It’s that time of the year again. When people make ’em and, uh, break ’em. Resolutions, that is. A new year, a new start, a new you – so we hope.
Typically, people resolve to lose weight, exercise more or eat more healthily. But also typically, the vast majority of people abandon resolutions by the end of the month.
The problem is that they’re focused purely on physical results. What’s needed first is the mental work.
Without the mental strengthening of resolve and will, all that anticipated extra huffin’ and puffin’ in the gym probably won’t happen.
There’s a wealth of material out there on how to develop your mental strength. I’d be stumped to say what’s best, because what works for you might not work as well for others. But if I have to offer my two sen on the matter, here’s what I’d go for.
I think whatever resolutions we have, or don’t have, we can all be a little more mindful in every-thing we do … mindful of the way we treat people, including ourselves; mindful of the foods – or poisons – we put into our bodies; mindful of the junk we buy and then throw away, at the expense of our purses and the earth; mindful of the internal conversations that destroy us or strengthen us; mindful of how we choose to spend valuable minutes of the day (Facebook vs family time?). The list goes on….
Mindfulness creates self-awareness, which is critical to transformation.
It sheds light on destructive feelings or behaviour. Only through this awareness can we hope to change.
We might even end up questioning our true intentions behind a resolution.
Mindfulness can also help us stay focused and committed to a goal.
And it also helps us stay more present in the present, which brings its own joy.
The ultimate form of mindfulness, for those up to it, would be meditation.
There is a rapid route to happiness. Shifting your mindset. Or perspective. We have to be a little like Pollyanna – the literary character who always adopted a rose-coloured view of the world, even in tough times.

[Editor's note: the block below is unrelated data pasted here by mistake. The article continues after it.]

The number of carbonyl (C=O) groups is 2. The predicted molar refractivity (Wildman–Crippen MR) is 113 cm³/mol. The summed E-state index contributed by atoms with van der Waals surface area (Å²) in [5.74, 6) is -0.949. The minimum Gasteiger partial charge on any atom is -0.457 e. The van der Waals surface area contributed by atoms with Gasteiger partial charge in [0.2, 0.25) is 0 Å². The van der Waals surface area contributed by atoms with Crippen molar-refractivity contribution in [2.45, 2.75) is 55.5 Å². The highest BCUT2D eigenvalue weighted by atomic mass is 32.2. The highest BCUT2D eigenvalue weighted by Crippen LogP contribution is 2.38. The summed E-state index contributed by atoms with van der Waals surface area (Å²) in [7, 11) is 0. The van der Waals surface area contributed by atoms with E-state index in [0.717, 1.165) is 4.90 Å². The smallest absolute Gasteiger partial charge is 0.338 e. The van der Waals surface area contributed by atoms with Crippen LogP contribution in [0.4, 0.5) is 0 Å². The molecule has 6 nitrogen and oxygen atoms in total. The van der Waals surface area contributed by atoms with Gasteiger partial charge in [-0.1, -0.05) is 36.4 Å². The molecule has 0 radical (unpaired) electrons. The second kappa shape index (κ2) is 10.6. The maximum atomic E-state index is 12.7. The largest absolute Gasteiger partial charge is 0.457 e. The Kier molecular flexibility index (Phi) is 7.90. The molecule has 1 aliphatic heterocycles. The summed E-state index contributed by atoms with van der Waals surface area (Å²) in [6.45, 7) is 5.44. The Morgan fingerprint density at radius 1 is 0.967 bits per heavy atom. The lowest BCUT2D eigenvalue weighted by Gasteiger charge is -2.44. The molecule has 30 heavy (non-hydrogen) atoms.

OK, you had a bad day, or a bad year. Well, there’s still tomorrow to look forward to, and look at what you have (gratitude always helps).
OK, you don’t like the American president – well, at least that might mean more people fight at the grassroots level, which is often where real change happens anyway (consider hard-won civil rights).
My husband calls this kind of thinking “delusional”. He prefers to be “realistic”, he says. Fine, maybe one of us should be that way. But just remember, reality can be depressing. A little Pollyanna perspective can help uplift us from challenging situations.
We should also hold a “growth mindset” rather than a closed mindset. Believe that you can change and develop.
And gear up the right mindset to face oncoming battles that lie ahead.
Sports coaches know this well. The ones that win gold medals are the ones that also prepare their athletes mentally.
Make it a habit
Whatever you want to do, make it stick by doing it often. Like daily. A little a day goes much further than a lot once a week. Five minutes of exercise a day, five new words to learn a day… that doesn’t sound so difficult, does it?
Incidentally, don’t dismiss the value of even a few minutes of exercise – read my previous article about high intensity exercise.
Done the right away, a few minutes exercise can go a long way. It even has psychological benefits, so including this goal can help towards furthering all other goals.
Remember, it takes a couple of months, on average, to form a new habit. So doing something daily helps to ingrain a habit, especially if you tied it into an existing routine, with a reward afterwards.
Aristotle once said, we are what we repeatedly do.
Precise and positive goals
The way we set a goal can set us up for failure or success. Be specific about your goal, plan how to adopt it, and consider why it matters. Think about the outcome you want. Then write it all down.
Assume a positive tone even in phrasing your goal. So aim for a “healthier body” rather than “fighting the flab”.
This helps get the support of our subconscious mind, which is a natural Pollyanna (unlike the conscious mind).
Staying positive will help us keep going in the long-term too. If you can make the goal fun, you may well have a winner.
Mangai Balasegaram writes mostly on health, but also delves into anything on being human. She has worked with international public health bodies and has a Masters in public health.